JP: My goal is to be a working actor. To continue learning the craft. I really don’t have a desire to be famous. I leave that for the current “reality stars” on the “unscripted/scripted” shows. I remember a time where there was more creativity in television. Now, you just point a camera and people act stupid.

PSW: What are you thankful for?

JP: I am thankful for everyone who has been in my life and helped me along the way. My family, Myrna and Daniel, Rachael, Stacey, Stephanie, Bernadette and Brandye from Dallas and all the drinking buddies from Ben’s Halfyard House. Pedro Martinez, Andrew Levy, Walt Collins and Mike Crossan who allowed me to continue working for the company from Austin here in New York. All my acting coaches and classmates over the years and being allowed to fail in order to achieve. And I can’t forget Ester and Jorge.

PSW: What is a typical acting day like?

JP: On a typical acting day I try to be the most prepared I can be. Have a good idea of the character, know the lines but be willing to change depending on direction. I also try to get to the set early. I have always done that even when playing music. For me, getting to a set or gig early helps me put the trip behind and relax and concentrate on the job at hand. When I was playing music I would get to a venue about two (2) hours early to make sure everything is set up correctly and make it easier on my bandmates.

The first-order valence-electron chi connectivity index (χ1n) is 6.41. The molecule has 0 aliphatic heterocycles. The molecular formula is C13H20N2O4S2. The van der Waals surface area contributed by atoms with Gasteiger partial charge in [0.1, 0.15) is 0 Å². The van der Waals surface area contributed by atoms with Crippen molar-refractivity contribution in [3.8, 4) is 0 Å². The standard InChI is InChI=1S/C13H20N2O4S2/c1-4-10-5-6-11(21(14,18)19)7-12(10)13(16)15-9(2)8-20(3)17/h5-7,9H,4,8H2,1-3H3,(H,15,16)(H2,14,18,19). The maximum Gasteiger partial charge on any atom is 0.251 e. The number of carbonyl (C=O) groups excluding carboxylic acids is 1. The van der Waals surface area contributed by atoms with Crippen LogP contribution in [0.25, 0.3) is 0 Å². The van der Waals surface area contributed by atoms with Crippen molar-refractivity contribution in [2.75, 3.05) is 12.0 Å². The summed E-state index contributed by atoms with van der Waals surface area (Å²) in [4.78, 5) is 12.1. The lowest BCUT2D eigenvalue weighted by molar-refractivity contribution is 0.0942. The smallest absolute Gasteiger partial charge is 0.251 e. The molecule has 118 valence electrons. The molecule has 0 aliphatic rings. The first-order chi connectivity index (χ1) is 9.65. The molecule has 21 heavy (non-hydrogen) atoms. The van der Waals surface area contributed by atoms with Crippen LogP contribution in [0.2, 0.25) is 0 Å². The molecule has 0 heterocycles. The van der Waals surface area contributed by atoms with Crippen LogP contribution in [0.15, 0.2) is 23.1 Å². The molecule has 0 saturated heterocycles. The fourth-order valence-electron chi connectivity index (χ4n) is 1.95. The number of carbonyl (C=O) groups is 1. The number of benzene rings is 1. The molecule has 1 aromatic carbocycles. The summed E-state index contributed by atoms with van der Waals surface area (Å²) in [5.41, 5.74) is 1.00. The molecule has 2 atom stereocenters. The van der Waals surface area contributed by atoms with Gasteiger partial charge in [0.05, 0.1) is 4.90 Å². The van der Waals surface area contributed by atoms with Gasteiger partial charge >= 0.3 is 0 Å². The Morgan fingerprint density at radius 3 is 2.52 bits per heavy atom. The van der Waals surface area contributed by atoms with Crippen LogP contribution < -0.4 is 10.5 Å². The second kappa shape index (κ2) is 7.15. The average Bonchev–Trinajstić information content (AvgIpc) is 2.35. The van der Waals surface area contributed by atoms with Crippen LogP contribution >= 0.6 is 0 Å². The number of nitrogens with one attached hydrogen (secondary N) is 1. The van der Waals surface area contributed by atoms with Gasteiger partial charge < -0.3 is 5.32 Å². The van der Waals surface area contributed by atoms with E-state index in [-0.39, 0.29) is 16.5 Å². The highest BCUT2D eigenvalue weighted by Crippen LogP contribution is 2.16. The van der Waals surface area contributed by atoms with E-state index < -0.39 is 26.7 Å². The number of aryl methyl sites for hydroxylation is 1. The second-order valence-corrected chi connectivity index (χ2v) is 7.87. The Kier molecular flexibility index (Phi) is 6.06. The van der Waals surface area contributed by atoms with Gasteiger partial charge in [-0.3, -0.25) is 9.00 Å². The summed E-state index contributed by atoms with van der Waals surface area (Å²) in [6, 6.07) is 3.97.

PSW: Will you be doing music gigs in New York?

JP: I don’t know if I will continue playing music in New York at this time. Mainly because I sold all my equipment prior to moving. It takes time to re-aquire equipment that was obtained over the years. Maybe I will but on a smaller scale.

PSW: Thank you again John. And the best of luck in all your endevors. As a native New Yorker I feel it is my duty to take you on a little sight seeing.

At this point we loaded our selves in the car and started sightseeing. I took him on a mini tour of Long Island City and Astoria.

JP: I enjoyed the personal tour of Long Island City, Astoria Park, Roosevelt Island. It gave me a prospective of New York I may not have seen otherwise and a different view of Manhattan. Thank you very much.

After spending some time with John I realized he is a very laid back guy. It doesn’t seem too much bothers him. However, I am deeply impressed by his leaving all he knew with a leap of faith, courage and belief in his path and come to New York. Most people don’t have the burning desire to change their lives for the better like John has. He is a role model for anyone who wants to pursue their heart’s desire.

I hope John Pickett is an inspiration to all of of you. It is my sincerest hope that everyone takes the same leap of faith as John did and march forward toward the path of your dreams.

To contact John go to his website: johnpickettactor.com.